6. I saw somebody saying “Bhutto ‘s unlawful Hanging”
    Do you mean to say the Judges were wrong then and now they Judges have reformed themselves?
    I am much older Pakistani (Of ourse now Pakistani-American) and have only seen one type of Governance since Pakistan was created, Subjgate the masses and rule them with all the power and do nothing to the uplift of Pakistan. I dont wish to go into the details of what ‘the elected’ leaders or the ‘army-userpers’ did but fundamentally I find no difference in their tactics and governance. The ones who are awaited like Benazir or Nawaz Sharif will come and do exactly the same as they did before
    “hukoomat karaingay”
    Is there any ‘Rajul-ur-Rasheed” in the leadership of Pakistan?

  7. Faraz: “Islamist” does not equal Islam or Muslims. It is a shorthand for Political Islam. At its best it refers to the religio-political alliance MMA and at its worst the Islamic Emirate of Waziristan and the TNSM group led by Fazullah in Swat. I consider increased support for MMA to be not a good thing and for the latter groups to be a disaster.

    Kashif: Welcome, and you are correct that we must all register our protest.

    Marigold: Thanks.

    Dad: Musharraf was actually speculating that those released might have been the ones committing the recent terrorist acts. And he was so sure of their being “black” as in confirmed terrorists, but that’s what courts are for. If they were terrorists and the agencies had proof, then it should have been presented to the court, so they could be punished appropriately.

    Specs: Musharraf’s whole speech was surreal. Read this article which is funny but accurate.

    As for Musharraf’s allusion to Lincoln, it turns out that Musharraf is referring to Lincoln via Nixon which would be sad if it wasn’t so funny.

    Wahaj: Welcome.

    Do you mean to say the Judges were wrong then and now they Judges have reformed themselves?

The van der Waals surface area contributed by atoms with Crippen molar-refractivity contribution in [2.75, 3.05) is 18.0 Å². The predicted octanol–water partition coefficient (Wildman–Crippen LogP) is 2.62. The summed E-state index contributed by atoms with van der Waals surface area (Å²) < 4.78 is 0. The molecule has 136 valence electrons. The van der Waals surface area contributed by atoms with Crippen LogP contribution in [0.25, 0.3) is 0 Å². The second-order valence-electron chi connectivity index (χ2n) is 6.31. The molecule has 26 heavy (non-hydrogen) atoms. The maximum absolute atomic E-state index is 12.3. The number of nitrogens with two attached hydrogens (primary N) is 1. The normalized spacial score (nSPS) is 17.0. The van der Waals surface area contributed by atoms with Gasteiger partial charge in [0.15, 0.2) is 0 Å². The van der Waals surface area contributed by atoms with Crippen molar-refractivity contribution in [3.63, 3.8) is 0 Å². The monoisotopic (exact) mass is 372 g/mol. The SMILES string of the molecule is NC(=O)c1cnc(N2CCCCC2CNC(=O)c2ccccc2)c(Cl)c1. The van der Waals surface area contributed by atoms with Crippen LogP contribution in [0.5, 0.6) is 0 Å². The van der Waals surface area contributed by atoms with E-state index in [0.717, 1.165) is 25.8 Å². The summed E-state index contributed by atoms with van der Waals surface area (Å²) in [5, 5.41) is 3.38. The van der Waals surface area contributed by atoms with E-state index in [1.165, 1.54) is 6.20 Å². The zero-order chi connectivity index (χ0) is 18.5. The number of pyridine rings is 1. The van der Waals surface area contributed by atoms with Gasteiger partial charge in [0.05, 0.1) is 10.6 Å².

May be the Bhutto judgment was wrong. It’s not necessary after all that if judges are right today then they must have been right then, or vice versa.

    I have only seen one type of Governance since Pakistan was created, Subjgate the masses and rule them with all the power and do nothing to the uplift of Pakistan.

    Whose fault would that be?

    Actually I don’t disagree since I have some major agreements with the libertarian critique of government. But I do see the issue pragmatically. Hence, what we (or rather those in Pakistan) have to consider is which path would lead to a better tomorrow. My contention is that a military government cannot, almost by definition. A democratic government might slowly and haltingly get us there.

  8. Interesting to follow the plight of Pakistanis. In Barbados we have one of the oldest parliamentary systems in the world and we take democracy and the freedoms which come with it for granted.

    Good luck with the struggle.

    PS. Was sorry to hear that one of our all time favourite cricketers had to go into hiding, Imran Khan!!

  9. Dear All,

    Most of us are not aware of what is happening around us due to a COMPLETE media blackout.

    One of Pakistan’s leading private news channels, GEO, now provides an online streaming service both audio and video.

    You can access this service at the following email address:

    The students at LUMS held a VERY successful peaceful rally today on their campus. Details of the rally as well as other news regarding the emergency situation in Pakistan are posted regularly on the following blog:

    Whether you’re pro-martial law, anti-establishment, socialist, communist… YOU HAVE A RIGHT TO THE TRUTH and this is one way we are bringing it to YOU.

    However, most of Pakistan is in the dark. HELP PAKISTAN by making sure each and every one of you KNOWS the TRUTH.

    Spread the word! Paste this blog site EVERYWHERE you can. Print and distribute articles if you can.

    It’s the least you can do.

    Prayers, hope, and much love.

    – The Students of Pakistan.

    p.s. If you wish to receive emails regarding the latest developments in LUMS, Lahore or all over Pakistan, kindly send us an email at:


    Our blog:

    We will be releasing photos and videos daily.